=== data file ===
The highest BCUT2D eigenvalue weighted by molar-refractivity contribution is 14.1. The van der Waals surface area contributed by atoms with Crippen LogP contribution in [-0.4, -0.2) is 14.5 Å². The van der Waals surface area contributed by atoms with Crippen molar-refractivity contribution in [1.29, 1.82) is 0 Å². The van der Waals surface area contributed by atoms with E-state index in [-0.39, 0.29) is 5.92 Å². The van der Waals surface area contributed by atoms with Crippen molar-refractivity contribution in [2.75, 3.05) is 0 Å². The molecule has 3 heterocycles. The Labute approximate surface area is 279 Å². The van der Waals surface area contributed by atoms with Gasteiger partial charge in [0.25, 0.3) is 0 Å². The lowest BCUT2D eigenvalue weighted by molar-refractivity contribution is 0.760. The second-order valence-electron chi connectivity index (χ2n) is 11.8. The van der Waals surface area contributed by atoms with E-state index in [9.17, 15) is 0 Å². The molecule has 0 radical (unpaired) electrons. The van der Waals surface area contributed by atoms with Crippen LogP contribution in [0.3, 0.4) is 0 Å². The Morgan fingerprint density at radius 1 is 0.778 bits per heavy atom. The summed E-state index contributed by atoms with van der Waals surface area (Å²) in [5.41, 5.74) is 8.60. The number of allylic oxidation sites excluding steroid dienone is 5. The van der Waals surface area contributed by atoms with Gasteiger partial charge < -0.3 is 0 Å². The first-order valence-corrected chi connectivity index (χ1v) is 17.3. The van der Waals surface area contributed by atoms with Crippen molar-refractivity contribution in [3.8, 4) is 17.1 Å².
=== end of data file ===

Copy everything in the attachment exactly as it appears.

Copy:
The highest BCUT2D eigenvalue weighted by molar-refractivity contribution is 14.1. The van der Waals surface area contributed by atoms with Crippen LogP contribution in [-0.4, -0.2) is 14.5 Å². The van der Waals surface area contributed by atoms with Crippen molar-refractivity contribution in [1.29, 1.82) is 0 Å². The van der Waals surface area contributed by atoms with E-state index in [-0.39, 0.29) is 5.92 Å². The van der Waals surface area contributed by atoms with Crippen molar-refractivity contribution in [2.75, 3.05) is 0 Å². The molecule has 3 heterocycles. The Labute approximate surface area is 279 Å². The van der Waals surface area contributed by atoms with Gasteiger partial charge in [0.25, 0.3) is 0 Å². The lowest BCUT2D eigenvalue weighted by molar-refractivity contribution is 0.760. The second-order valence-electron chi connectivity index (χ2n) is 11.8. The van der Waals surface area contributed by atoms with E-state index in [9.17, 15) is 0 Å². The molecule has 0 radical (unpaired) electrons. The van der Waals surface area contributed by atoms with Crippen LogP contribution in [0.3, 0.4) is 0 Å². The Morgan fingerprint density at radius 1 is 0.778 bits per heavy atom. The summed E-state index contributed by atoms with van der Waals surface area (Å²) in [5.41, 5.74) is 8.60. The number of allylic oxidation sites excluding steroid dienone is 5. The van der Waals surface area contributed by atoms with Gasteiger partial charge < -0.3 is 0 Å². The first-order valence-corrected chi connectivity index (χ1v) is 17.3. The van der Waals surface area contributed by atoms with Crippen molar-refractivity contribution in [3.8, 4) is 17.1 Å².